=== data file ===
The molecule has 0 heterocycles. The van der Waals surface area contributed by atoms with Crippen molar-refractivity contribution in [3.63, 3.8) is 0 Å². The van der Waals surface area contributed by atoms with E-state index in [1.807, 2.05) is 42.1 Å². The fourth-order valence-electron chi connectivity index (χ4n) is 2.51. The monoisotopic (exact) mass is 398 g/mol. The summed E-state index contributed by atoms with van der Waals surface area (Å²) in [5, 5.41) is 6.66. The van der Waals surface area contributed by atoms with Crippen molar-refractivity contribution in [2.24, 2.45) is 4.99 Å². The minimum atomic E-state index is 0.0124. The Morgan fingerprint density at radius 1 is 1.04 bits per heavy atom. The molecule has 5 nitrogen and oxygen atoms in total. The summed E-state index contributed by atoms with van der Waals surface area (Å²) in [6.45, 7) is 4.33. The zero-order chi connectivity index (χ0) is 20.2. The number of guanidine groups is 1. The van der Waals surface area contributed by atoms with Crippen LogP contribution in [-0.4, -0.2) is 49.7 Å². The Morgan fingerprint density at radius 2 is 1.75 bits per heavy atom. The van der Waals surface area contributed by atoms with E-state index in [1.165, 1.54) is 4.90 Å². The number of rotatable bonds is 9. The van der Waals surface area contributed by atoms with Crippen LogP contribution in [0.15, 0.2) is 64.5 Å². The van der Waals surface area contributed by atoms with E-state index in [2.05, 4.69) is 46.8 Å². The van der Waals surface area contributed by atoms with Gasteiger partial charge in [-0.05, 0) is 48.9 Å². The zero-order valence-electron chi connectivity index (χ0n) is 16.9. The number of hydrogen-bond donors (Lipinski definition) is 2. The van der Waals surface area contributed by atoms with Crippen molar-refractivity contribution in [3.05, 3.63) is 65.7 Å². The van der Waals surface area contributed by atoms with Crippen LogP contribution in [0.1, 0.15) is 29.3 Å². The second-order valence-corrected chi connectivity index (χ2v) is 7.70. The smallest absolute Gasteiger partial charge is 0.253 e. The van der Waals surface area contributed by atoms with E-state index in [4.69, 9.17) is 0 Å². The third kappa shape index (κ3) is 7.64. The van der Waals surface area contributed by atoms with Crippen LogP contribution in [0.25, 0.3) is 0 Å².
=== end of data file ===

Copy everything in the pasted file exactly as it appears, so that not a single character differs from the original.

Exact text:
The molecule has 0 heterocycles. The van der Waals surface area contributed by atoms with Crippen molar-refractivity contribution in [3.63, 3.8) is 0 Å². The van der Waals surface area contributed by atoms with E-state index in [1.807, 2.05) is 42.1 Å². The fourth-order valence-electron chi connectivity index (χ4n) is 2.51. The monoisotopic (exact) mass is 398 g/mol. The summed E-state index contributed by atoms with van der Waals surface area (Å²) in [5, 5.41) is 6.66. The van der Waals surface area contributed by atoms with Crippen molar-refractivity contribution in [2.24, 2.45) is 4.99 Å². The minimum atomic E-state index is 0.0124. The Morgan fingerprint density at radius 1 is 1.04 bits per heavy atom. The molecule has 5 nitrogen and oxygen atoms in total. The summed E-state index contributed by atoms with van der Waals surface area (Å²) in [6.45, 7) is 4.33. The zero-order chi connectivity index (χ0) is 20.2. The number of guanidine groups is 1. The van der Waals surface area contributed by atoms with Crippen LogP contribution in [-0.4, -0.2) is 49.7 Å². The Morgan fingerprint density at radius 2 is 1.75 bits per heavy atom. The van der Waals surface area contributed by atoms with E-state index in [1.165, 1.54) is 4.90 Å². The number of rotatable bonds is 9. The van der Waals surface area contributed by atoms with Crippen LogP contribution in [0.15, 0.2) is 64.5 Å². The van der Waals surface area contributed by atoms with E-state index in [2.05, 4.69) is 46.8 Å². The van der Waals surface area contributed by atoms with Gasteiger partial charge in [-0.05, 0) is 48.9 Å². The zero-order valence-electron chi connectivity index (χ0n) is 16.9. The number of hydrogen-bond donors (Lipinski definition) is 2. The van der Waals surface area contributed by atoms with Crippen molar-refractivity contribution in [3.05, 3.63) is 65.7 Å². The van der Waals surface area contributed by atoms with Crippen LogP contribution in [0.1, 0.15) is 29.3 Å². The second-order valence-corrected chi connectivity index (χ2v) is 7.70. The smallest absolute Gasteiger partial charge is 0.253 e. The van der Waals surface area contributed by atoms with E-state index in [4.69, 9.17) is 0 Å². The third kappa shape index (κ3) is 7.64. The van der Waals surface area contributed by atoms with Crippen LogP contribution in [0.25, 0.3) is 0 Å².